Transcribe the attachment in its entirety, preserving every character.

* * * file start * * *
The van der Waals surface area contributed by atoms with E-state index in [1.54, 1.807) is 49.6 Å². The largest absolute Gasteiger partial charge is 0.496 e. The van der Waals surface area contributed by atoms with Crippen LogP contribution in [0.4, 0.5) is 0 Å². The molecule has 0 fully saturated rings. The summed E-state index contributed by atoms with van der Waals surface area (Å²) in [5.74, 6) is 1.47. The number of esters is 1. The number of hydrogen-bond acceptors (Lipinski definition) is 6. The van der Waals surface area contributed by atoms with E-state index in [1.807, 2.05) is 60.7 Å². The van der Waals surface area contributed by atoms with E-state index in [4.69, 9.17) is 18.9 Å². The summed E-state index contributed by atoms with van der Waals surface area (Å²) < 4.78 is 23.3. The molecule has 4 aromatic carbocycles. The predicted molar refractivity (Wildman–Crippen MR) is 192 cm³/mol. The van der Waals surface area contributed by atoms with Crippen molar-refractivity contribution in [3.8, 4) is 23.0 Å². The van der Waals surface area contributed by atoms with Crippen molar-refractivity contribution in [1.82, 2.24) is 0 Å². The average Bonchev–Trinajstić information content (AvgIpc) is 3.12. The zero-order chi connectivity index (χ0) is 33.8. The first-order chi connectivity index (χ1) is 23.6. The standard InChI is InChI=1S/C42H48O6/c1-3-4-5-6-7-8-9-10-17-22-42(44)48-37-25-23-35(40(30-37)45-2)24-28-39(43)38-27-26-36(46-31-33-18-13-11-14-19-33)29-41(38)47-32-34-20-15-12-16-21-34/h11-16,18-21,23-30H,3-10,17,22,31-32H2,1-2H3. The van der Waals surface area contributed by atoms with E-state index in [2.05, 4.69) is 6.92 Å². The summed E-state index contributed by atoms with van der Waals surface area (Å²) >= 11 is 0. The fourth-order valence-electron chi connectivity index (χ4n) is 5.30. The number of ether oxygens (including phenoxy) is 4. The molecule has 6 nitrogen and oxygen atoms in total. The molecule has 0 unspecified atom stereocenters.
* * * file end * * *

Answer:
The van der Waals surface area contributed by atoms with E-state index in [1.54, 1.807) is 49.6 Å². The largest absolute Gasteiger partial charge is 0.496 e. The van der Waals surface area contributed by atoms with Crippen LogP contribution in [0.4, 0.5) is 0 Å². The molecule has 0 fully saturated rings. The summed E-state index contributed by atoms with van der Waals surface area (Å²) in [5.74, 6) is 1.47. The number of esters is 1. The number of hydrogen-bond acceptors (Lipinski definition) is 6. The van der Waals surface area contributed by atoms with E-state index in [1.807, 2.05) is 60.7 Å². The van der Waals surface area contributed by atoms with E-state index in [4.69, 9.17) is 18.9 Å². The summed E-state index contributed by atoms with van der Waals surface area (Å²) < 4.78 is 23.3. The molecule has 4 aromatic carbocycles. The predicted molar refractivity (Wildman–Crippen MR) is 192 cm³/mol. The van der Waals surface area contributed by atoms with Crippen molar-refractivity contribution in [3.8, 4) is 23.0 Å². The van der Waals surface area contributed by atoms with Crippen molar-refractivity contribution in [1.82, 2.24) is 0 Å². The average Bonchev–Trinajstić information content (AvgIpc) is 3.12. The zero-order chi connectivity index (χ0) is 33.8. The first-order chi connectivity index (χ1) is 23.6. The standard InChI is InChI=1S/C42H48O6/c1-3-4-5-6-7-8-9-10-17-22-42(44)48-37-25-23-35(40(30-37)45-2)24-28-39(43)38-27-26-36(46-31-33-18-13-11-14-19-33)29-41(38)47-32-34-20-15-12-16-21-34/h11-16,18-21,23-30H,3-10,17,22,31-32H2,1-2H3. The van der Waals surface area contributed by atoms with E-state index in [2.05, 4.69) is 6.92 Å². The summed E-state index contributed by atoms with van der Waals surface area (Å²) >= 11 is 0. The fourth-order valence-electron chi connectivity index (χ4n) is 5.30. The number of ether oxygens (including phenoxy) is 4. The molecule has 6 nitrogen and oxygen atoms in total. The molecule has 0 unspecified atom stereocenters.